There is no doubt that vocabulary learning is an essential part of developing reading fluency. How we go about it is often where we derail.
- Weak Readers have poor vocabulary skills, often because they are just not exposed to higher level vocabulary. Too often struggling readers have difficulty even understanding grade level texts because they lack the skills to decode the vocabulary words within the text. (Biemiller, 1999) The way to break the cycle is to enable understanding of critical words through vocabulary instruction and practice.
- Repetition improves vocabulary. Learning new words, practicing those words, and playing vocabulary games is proven to increase vocabulary retention. Repeated encounters with new words are what help us to assimilate those words into our daily vocabulary.
- An environment rich with strong oral language can improve vocabulary growth. Students who are immersed in a word rich environment and who are read to will extend their recognition of new words and the ability to use those words in context. (Elley, 1988)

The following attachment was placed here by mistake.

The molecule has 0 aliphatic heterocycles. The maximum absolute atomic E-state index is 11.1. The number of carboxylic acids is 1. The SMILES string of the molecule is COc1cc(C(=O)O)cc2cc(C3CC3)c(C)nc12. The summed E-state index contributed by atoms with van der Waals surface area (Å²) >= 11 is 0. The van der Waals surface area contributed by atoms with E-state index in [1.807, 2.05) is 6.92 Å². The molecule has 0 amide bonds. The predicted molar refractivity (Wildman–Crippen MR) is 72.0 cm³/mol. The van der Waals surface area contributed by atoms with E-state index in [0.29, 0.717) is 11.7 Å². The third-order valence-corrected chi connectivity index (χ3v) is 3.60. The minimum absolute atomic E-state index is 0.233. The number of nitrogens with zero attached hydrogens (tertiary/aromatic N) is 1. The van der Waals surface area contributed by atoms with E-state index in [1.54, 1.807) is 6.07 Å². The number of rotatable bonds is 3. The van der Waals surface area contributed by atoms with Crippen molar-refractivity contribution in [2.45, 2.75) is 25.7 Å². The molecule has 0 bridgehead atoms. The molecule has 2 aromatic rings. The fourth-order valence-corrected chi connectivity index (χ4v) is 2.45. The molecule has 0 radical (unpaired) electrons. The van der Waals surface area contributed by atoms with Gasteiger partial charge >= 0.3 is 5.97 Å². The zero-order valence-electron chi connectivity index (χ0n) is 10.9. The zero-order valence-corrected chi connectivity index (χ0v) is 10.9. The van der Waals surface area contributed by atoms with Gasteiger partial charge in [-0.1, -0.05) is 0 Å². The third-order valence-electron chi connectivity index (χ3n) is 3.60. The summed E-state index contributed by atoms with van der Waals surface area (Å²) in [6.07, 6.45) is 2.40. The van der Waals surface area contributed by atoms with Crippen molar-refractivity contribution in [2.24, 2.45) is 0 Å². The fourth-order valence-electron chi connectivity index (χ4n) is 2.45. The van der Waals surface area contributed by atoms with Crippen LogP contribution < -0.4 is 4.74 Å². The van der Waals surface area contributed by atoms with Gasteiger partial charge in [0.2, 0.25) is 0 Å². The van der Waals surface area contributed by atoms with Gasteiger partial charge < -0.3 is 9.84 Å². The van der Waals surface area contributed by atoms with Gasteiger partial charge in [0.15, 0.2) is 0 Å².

- Listening comprehension and reading comprehension are correlated! Reading aloud is an essential way to improve listening comprehension, as well as using listening vocabulary games. It’s not all about print, but the ability to understand both orally and in print is fundamental.
- Typical vocabulary instruction is not over-rated. The direct instruction of vocabulary combined with reading is the most effective. Remember, the good old fashioned vocabulary list? Or the focus words we studied before we read a story? Yep! Most effective! (Steve Stahl and Marilyn Fairbanks, 1986)